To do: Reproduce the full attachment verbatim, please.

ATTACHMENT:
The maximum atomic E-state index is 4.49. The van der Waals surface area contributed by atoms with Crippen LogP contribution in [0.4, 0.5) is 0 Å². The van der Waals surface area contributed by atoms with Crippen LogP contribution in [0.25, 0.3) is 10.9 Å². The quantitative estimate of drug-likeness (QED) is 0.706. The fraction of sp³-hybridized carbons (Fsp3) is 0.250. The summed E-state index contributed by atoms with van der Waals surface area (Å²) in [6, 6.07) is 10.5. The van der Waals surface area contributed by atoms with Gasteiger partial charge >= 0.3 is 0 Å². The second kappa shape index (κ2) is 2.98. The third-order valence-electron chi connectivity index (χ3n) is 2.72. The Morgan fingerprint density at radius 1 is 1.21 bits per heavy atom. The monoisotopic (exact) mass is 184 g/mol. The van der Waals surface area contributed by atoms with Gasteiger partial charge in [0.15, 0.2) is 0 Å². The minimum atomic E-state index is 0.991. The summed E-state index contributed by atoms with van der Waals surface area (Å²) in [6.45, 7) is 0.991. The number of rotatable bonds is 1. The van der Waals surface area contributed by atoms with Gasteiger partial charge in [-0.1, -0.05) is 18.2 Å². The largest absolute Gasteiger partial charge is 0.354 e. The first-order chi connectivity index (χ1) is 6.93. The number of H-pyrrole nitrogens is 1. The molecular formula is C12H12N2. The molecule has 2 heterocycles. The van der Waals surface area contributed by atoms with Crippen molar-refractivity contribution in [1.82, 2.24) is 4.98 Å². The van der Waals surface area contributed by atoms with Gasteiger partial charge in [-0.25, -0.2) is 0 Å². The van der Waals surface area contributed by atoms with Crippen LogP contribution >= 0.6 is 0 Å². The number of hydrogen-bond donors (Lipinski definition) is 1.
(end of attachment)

The maximum atomic E-state index is 4.49. The van der Waals surface area contributed by atoms with Crippen LogP contribution in [0.4, 0.5) is 0 Å². The van der Waals surface area contributed by atoms with Crippen LogP contribution in [0.25, 0.3) is 10.9 Å². The quantitative estimate of drug-likeness (QED) is 0.706. The fraction of sp³-hybridized carbons (Fsp3) is 0.250. The summed E-state index contributed by atoms with van der Waals surface area (Å²) in [6, 6.07) is 10.5. The van der Waals surface area contributed by atoms with Gasteiger partial charge >= 0.3 is 0 Å². The second kappa shape index (κ2) is 2.98. The third-order valence-electron chi connectivity index (χ3n) is 2.72. The Morgan fingerprint density at radius 1 is 1.21 bits per heavy atom. The monoisotopic (exact) mass is 184 g/mol. The van der Waals surface area contributed by atoms with Gasteiger partial charge in [0.15, 0.2) is 0 Å². The minimum atomic E-state index is 0.991. The summed E-state index contributed by atoms with van der Waals surface area (Å²) in [6.45, 7) is 0.991. The number of rotatable bonds is 1. The van der Waals surface area contributed by atoms with Gasteiger partial charge in [-0.1, -0.05) is 18.2 Å². The largest absolute Gasteiger partial charge is 0.354 e. The first-order chi connectivity index (χ1) is 6.93. The number of H-pyrrole nitrogens is 1. The molecular formula is C12H12N2. The molecule has 2 heterocycles. The van der Waals surface area contributed by atoms with Crippen molar-refractivity contribution in [1.82, 2.24) is 4.98 Å². The van der Waals surface area contributed by atoms with Gasteiger partial charge in [-0.25, -0.2) is 0 Å². The van der Waals surface area contributed by atoms with Crippen LogP contribution >= 0.6 is 0 Å². The number of hydrogen-bond donors (Lipinski definition) is 1.